Dr Graham Roberts a pediatric allergist at King's College London reported on a recent study at the 2010 meeting of the American Academy of Allergy, Asthma & Immunology Annual Meeting in New Orleans.
The study involved 640 infants aged 4-11 months with eczema.
The researchers measured blood levels of immunoglobulin E (IgE), an immune system protein the body makes in response to allergens. A positive result means a person is sensitive to and likely to be allergic to a certain food.
The results showed:
- 23% of the infants were sensitive to peanuts.
- 31% were sensitive to cow's milk.
- 22% were sensitive to sesame.
- 16% were sensitive to Brazil nuts.
- 20% were sensitive to hazelnuts.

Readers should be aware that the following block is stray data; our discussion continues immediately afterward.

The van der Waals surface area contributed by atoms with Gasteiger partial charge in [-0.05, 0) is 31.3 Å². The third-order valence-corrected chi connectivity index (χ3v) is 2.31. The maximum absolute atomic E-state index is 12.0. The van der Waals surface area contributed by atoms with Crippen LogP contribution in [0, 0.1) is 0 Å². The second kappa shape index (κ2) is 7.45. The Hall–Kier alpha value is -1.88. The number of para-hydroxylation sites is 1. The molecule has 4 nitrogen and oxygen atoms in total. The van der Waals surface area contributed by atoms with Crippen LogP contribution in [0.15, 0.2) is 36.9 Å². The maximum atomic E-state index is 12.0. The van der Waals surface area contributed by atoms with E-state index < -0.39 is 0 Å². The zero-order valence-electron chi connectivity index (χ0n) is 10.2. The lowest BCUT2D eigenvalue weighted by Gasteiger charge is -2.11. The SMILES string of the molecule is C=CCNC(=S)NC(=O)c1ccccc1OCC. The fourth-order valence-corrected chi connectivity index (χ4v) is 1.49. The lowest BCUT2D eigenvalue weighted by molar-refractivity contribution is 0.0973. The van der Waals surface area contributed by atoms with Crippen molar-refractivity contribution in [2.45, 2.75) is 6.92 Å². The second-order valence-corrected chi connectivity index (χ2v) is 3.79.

- 21% were sensitive to cashews.
- 14% were sensitive to almonds.
- 16% of the infants tested positive for more than four foods.
The researchers were shocked to discover that even in the first year of life, so many of the infants with eczema already were sensitized to specific foods.
Roberts says this is the first step in an ongoing study designed to test the hypothesis that giving infants foods to which they are sensitised will prevent allergies later in life.
In a three year study, infants with eczema who test positive for sensitivity to peanuts are being divided into two groups; half get peanuts in their diets and half don't. The researchers will compare the rates of peanut allergies in the two groups when the children reach school age.
The hypothesis is supported by the fact that Jewish children in London are about 10 times more likely to have peanut allergies than Israeli children and that one of the biggest differences being that children in Israel are introduced to peanuts early in life.
Courtesy of WebMD
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